Microsoft Indie Policies a Start Towards Recuperating and Reinvigorating the Company

It was only but a few days ago when Oddworld: Inhabitants creator Lorne Lanning spoke out to VG27 about how the higher-ups who work for Microsoft and Xbox 360 show very little support for indie developers, but like a swift, returning counter attack—the company is now moving forward with actually helping those developers by implementing a newly announced feature of the Xbox One.

The Xbox One will not only be a multimedia magic box for games, TV, movies and music, but as announced by Microsoft this afternoon, the console will also be a canvas for anyone who has the deepening desire to develop their own video games. That’s right—Xbox One will also be a developer’s kit.


This intriguing feature will not be available at launch, however this does put Microsoft in a better position than it was post-E3, especially with Sony having had shown their crystal clear stance on indie developers and their wants for self-publishing.

“Our vision is that every person can be a creator. That every Xbox One can be used for development. That every game and experience can take advantage of all of the features of Xbox One and Xbox LIVE,” said Corporate Vice President Marc Whitten.

“This means self-publishing. This means Kinect, the cloud, achievements. This means great discoverability on Xbox LIVE. We’ll have more details on the program and the timeline at gamescom in August.”

Also noted by Whitten, this also means that every self-published game for the next generation console will not be put in a box as many indie games currently are on the Xbox 360 console. Doing so wouldn’t amount towards the ‘vision.’

“Our intention is that there will not be an indie ghetto,” Whitten said to Polygon.

“I do believe in some curation and I want the best to flow to the top. But I also want to be able to see what’s trending on the surface. At the end of the day, discoverability will be driven by spotlight human curation and by usage.”


This could still pose trouble for indie developers who are looking to get on the Xbox One console. The policies for getting published on Xbox 360 were hard enough until the company dropped Xbox Live Arcade update fee—perhaps to move the policy to their holiday-release console.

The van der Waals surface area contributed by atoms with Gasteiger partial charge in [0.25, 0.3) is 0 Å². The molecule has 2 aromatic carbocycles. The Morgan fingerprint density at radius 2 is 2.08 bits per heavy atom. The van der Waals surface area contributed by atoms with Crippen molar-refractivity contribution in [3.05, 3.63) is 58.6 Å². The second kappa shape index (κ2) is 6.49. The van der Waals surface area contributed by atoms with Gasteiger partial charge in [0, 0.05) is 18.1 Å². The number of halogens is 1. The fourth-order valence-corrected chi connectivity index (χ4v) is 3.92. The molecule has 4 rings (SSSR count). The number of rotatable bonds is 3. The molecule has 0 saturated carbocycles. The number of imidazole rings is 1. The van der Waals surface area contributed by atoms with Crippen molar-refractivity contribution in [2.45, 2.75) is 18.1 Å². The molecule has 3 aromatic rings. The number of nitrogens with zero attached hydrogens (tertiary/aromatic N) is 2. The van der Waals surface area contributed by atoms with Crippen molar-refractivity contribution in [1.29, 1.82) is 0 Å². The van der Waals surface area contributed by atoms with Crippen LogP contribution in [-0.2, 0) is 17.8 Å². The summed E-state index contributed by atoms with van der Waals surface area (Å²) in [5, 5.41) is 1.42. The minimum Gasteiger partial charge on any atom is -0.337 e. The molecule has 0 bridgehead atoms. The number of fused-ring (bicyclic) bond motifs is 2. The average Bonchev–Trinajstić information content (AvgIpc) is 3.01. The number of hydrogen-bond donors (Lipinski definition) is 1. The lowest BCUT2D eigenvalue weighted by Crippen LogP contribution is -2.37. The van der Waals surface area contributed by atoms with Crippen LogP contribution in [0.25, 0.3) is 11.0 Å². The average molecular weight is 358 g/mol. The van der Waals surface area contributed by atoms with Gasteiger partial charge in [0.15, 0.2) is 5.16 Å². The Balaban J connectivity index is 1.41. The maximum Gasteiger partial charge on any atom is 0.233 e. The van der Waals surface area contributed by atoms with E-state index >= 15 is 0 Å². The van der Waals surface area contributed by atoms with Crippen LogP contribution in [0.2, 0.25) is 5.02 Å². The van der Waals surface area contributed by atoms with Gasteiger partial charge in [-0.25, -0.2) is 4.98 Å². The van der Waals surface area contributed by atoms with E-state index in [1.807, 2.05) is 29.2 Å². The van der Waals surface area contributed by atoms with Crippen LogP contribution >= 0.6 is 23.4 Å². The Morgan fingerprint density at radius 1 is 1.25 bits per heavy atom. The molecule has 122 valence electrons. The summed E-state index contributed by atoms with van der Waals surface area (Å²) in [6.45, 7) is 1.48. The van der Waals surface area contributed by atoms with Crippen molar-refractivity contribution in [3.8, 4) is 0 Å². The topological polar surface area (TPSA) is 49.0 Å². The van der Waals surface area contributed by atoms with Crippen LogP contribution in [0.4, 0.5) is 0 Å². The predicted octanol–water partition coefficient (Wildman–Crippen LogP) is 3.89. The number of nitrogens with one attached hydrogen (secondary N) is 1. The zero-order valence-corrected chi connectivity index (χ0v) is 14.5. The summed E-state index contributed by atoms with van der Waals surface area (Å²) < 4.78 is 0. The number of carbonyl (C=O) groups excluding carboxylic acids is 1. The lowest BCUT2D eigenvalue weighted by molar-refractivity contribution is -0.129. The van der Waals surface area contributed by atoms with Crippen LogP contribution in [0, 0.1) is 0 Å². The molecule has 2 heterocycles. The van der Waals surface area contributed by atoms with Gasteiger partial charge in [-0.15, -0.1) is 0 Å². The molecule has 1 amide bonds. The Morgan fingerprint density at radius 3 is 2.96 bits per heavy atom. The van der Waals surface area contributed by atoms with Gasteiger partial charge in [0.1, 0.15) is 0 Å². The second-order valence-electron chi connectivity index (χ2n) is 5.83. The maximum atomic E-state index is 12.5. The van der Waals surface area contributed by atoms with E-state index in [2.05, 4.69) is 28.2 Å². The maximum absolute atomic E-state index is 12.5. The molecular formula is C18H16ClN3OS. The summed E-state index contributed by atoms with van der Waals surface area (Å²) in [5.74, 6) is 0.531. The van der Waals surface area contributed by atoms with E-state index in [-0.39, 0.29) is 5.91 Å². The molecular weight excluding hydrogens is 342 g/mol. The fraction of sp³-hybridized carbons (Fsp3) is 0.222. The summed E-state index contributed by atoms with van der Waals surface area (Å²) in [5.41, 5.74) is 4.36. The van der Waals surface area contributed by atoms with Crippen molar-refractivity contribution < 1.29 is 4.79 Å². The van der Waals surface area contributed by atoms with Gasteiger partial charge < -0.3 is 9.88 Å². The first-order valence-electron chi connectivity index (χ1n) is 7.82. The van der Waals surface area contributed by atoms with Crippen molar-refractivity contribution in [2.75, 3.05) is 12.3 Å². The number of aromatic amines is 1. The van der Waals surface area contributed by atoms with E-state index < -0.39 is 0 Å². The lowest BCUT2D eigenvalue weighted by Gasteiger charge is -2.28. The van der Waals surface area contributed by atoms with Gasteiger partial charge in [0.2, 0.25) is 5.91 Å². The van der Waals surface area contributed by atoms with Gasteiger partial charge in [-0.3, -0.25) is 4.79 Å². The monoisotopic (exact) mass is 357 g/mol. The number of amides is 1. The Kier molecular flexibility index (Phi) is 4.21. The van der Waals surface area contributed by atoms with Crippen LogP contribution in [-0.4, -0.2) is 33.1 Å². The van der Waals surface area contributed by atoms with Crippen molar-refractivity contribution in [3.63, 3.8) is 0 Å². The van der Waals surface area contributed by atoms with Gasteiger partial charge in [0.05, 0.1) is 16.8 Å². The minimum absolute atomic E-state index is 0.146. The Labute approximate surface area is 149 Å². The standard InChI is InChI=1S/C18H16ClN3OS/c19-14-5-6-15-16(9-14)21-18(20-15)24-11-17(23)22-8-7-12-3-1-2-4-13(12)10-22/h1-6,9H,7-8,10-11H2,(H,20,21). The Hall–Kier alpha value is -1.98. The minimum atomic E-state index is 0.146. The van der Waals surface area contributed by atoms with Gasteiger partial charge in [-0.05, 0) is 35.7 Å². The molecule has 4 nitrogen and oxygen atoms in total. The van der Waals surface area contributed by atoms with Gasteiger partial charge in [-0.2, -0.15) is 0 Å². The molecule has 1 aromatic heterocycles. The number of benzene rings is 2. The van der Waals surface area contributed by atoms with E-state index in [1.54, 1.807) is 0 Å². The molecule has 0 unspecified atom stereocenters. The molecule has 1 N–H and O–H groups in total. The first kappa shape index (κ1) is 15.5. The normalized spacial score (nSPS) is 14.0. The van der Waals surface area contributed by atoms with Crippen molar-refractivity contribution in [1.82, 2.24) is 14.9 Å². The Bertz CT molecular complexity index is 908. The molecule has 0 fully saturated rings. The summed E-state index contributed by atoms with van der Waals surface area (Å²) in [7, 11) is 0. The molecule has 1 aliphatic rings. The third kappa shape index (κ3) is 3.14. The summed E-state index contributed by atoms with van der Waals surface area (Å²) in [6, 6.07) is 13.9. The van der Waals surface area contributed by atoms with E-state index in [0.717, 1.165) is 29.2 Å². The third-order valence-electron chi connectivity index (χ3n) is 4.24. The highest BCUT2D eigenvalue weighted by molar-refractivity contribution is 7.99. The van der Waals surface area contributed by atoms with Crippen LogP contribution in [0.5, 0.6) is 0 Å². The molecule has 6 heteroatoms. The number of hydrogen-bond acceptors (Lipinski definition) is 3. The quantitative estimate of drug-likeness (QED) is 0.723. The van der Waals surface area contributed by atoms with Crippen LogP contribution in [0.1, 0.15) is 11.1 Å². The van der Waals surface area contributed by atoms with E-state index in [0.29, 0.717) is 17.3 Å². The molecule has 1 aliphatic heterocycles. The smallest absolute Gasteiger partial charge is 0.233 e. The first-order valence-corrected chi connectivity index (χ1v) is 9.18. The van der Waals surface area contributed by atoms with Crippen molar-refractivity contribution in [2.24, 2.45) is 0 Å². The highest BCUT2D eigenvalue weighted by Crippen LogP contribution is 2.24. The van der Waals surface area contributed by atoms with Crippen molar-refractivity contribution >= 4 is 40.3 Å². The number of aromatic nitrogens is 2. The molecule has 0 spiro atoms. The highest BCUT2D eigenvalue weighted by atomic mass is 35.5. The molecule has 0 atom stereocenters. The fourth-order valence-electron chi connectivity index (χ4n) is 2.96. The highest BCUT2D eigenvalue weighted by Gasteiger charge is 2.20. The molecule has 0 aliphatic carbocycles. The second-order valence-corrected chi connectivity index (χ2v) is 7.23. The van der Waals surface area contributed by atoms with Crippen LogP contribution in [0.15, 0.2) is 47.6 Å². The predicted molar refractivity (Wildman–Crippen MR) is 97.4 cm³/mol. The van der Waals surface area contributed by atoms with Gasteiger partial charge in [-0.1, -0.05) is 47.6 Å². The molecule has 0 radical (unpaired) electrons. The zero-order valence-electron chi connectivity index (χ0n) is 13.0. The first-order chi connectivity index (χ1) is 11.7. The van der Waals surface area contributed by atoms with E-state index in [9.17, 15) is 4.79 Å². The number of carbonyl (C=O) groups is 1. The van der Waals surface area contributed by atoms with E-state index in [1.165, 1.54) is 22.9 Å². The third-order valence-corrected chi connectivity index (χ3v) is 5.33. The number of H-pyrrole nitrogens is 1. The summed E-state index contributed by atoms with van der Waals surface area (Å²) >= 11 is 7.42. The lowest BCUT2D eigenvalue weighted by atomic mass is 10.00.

While the announcement may provide a refreshing relief for fans and developers who found Xbox One console a waste of time, money and dedication, they should also keep in mind that the way Microsoft has set this up now will likely change in the future. Indie devs will definitely utilize the console to make their own games, for sure, but at the behest of Xbox team. Some will be chosen and others will be left out of the curb, and this approach is still what keeps them separated from their rival company.

If the company wants to keep the ball rolling, they should allow all developers to publish their games onto their Xbox Live Arcade Marketplace. This idea may be a bit too risqué for the company, seeing as how much of the content that may be submitted for review can be either be poorly executed or just lewd in nature. However, that should be the beauty of it; not having a filter allows for a jungle full of fruits, some are exotic enjoyable while familiar ones are lavishly grown to be delicious and healthy.

Having a filter will only ward away potential developers that could make the marketplace a great sphere to explore, and it will lead them to the other side—a territory that I’m sure Marc Whitten wouldn’t want them to explore: their competition.


Their policies are also a target for disdain because they’re too restricting. If I were a developer, I would wait around to see what happens rather than try and contribute so much work into a game, only to find that I don’t have enough star power to even warrant a place under the “check out what’s new” listing, not to mention that my development team is so small that I hardly the money for revenue shares.

Is the Xbox One development kit implementation the best thing to happen for the company? No. Is it the best move that the company can make right now? Probably not. It’s too early to tell whether this will pass or fail, but it’s a damn good start for trying to win back consumers. Alhough the doors for indie developers has for a while only had a Sony/PS4 imprint, Microsoft building their own door for self-publishers seems to be a start towards recuperating and reinvigorating the company’s infrastructure since it went terribly array at E3.

Fans should also still get hyped by this, even if they don’t see themselves as a developer for a video game. Microsoft is now saying—“go ahead, make anything you want with our console. Play around inside the box and enjoy what you make with it.” The possibilities of the new indie titles that may be coming to the Xbox One now seem endless. Will there be more JRPG? More dating sims? More action games that match or go beyond the caliber Halo or Call of Duty?

Time will tell.